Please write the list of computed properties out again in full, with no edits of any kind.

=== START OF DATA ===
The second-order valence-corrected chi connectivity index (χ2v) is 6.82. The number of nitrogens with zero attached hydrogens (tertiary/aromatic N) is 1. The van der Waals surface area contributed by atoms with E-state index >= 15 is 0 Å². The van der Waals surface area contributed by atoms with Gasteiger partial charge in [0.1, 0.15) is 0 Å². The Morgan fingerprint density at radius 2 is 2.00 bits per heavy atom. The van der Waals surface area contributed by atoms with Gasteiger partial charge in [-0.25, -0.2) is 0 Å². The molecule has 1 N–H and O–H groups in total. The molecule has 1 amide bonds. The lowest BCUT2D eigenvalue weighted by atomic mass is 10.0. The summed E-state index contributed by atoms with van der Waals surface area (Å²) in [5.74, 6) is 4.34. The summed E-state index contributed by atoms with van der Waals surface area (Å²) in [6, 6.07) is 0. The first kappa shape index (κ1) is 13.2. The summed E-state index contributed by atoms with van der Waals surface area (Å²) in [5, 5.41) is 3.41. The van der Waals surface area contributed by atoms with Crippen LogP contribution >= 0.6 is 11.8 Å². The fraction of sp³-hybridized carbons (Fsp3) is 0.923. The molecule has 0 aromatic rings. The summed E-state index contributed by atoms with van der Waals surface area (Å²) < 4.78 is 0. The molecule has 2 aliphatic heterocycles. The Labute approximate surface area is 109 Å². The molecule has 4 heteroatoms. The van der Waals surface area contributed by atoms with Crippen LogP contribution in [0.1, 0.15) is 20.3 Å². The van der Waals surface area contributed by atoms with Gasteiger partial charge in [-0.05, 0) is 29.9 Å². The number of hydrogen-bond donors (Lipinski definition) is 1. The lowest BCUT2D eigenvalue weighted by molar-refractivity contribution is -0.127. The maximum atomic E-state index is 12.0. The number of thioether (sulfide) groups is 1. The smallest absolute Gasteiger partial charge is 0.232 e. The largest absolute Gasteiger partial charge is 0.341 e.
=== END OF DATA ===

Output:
The second-order valence-corrected chi connectivity index (χ2v) is 6.82. The number of nitrogens with zero attached hydrogens (tertiary/aromatic N) is 1. The van der Waals surface area contributed by atoms with E-state index >= 15 is 0 Å². The van der Waals surface area contributed by atoms with Gasteiger partial charge in [0.1, 0.15) is 0 Å². The Morgan fingerprint density at radius 2 is 2.00 bits per heavy atom. The van der Waals surface area contributed by atoms with Gasteiger partial charge in [-0.25, -0.2) is 0 Å². The molecule has 1 N–H and O–H groups in total. The molecule has 1 amide bonds. The lowest BCUT2D eigenvalue weighted by atomic mass is 10.0. The summed E-state index contributed by atoms with van der Waals surface area (Å²) in [5.74, 6) is 4.34. The summed E-state index contributed by atoms with van der Waals surface area (Å²) in [6, 6.07) is 0. The first kappa shape index (κ1) is 13.2. The summed E-state index contributed by atoms with van der Waals surface area (Å²) in [5, 5.41) is 3.41. The van der Waals surface area contributed by atoms with Crippen LogP contribution >= 0.6 is 11.8 Å². The fraction of sp³-hybridized carbons (Fsp3) is 0.923. The molecule has 0 aromatic rings. The summed E-state index contributed by atoms with van der Waals surface area (Å²) < 4.78 is 0. The molecule has 2 aliphatic heterocycles. The Labute approximate surface area is 109 Å². The molecule has 4 heteroatoms. The van der Waals surface area contributed by atoms with Crippen LogP contribution in [0.1, 0.15) is 20.3 Å². The van der Waals surface area contributed by atoms with Gasteiger partial charge in [-0.05, 0) is 29.9 Å². The number of hydrogen-bond donors (Lipinski definition) is 1. The lowest BCUT2D eigenvalue weighted by molar-refractivity contribution is -0.127. The maximum atomic E-state index is 12.0. The number of thioether (sulfide) groups is 1. The smallest absolute Gasteiger partial charge is 0.232 e. The largest absolute Gasteiger partial charge is 0.341 e.